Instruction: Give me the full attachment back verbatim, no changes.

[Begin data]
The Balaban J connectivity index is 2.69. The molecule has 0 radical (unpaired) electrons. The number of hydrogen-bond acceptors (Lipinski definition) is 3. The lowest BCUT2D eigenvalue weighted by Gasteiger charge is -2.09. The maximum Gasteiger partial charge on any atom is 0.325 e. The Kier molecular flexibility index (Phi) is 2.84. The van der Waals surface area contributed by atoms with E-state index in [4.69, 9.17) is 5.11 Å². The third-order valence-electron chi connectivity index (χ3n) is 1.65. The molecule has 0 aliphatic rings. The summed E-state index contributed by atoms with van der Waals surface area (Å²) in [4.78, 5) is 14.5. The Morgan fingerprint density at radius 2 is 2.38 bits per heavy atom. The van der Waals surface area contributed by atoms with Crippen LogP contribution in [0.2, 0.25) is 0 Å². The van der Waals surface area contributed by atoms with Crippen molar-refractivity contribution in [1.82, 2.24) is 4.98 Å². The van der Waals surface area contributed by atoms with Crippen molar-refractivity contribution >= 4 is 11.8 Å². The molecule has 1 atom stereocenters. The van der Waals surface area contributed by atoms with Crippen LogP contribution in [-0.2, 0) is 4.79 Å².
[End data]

The Balaban J connectivity index is 2.69. The molecule has 0 radical (unpaired) electrons. The number of hydrogen-bond acceptors (Lipinski definition) is 3. The lowest BCUT2D eigenvalue weighted by Gasteiger charge is -2.09. The maximum Gasteiger partial charge on any atom is 0.325 e. The Kier molecular flexibility index (Phi) is 2.84. The van der Waals surface area contributed by atoms with E-state index in [4.69, 9.17) is 5.11 Å². The third-order valence-electron chi connectivity index (χ3n) is 1.65. The molecule has 0 aliphatic rings. The summed E-state index contributed by atoms with van der Waals surface area (Å²) in [4.78, 5) is 14.5. The Morgan fingerprint density at radius 2 is 2.38 bits per heavy atom. The van der Waals surface area contributed by atoms with Crippen LogP contribution in [0.2, 0.25) is 0 Å². The van der Waals surface area contributed by atoms with Crippen molar-refractivity contribution in [1.82, 2.24) is 4.98 Å². The van der Waals surface area contributed by atoms with Crippen molar-refractivity contribution >= 4 is 11.8 Å². The molecule has 1 atom stereocenters. The van der Waals surface area contributed by atoms with Crippen LogP contribution in [-0.2, 0) is 4.79 Å².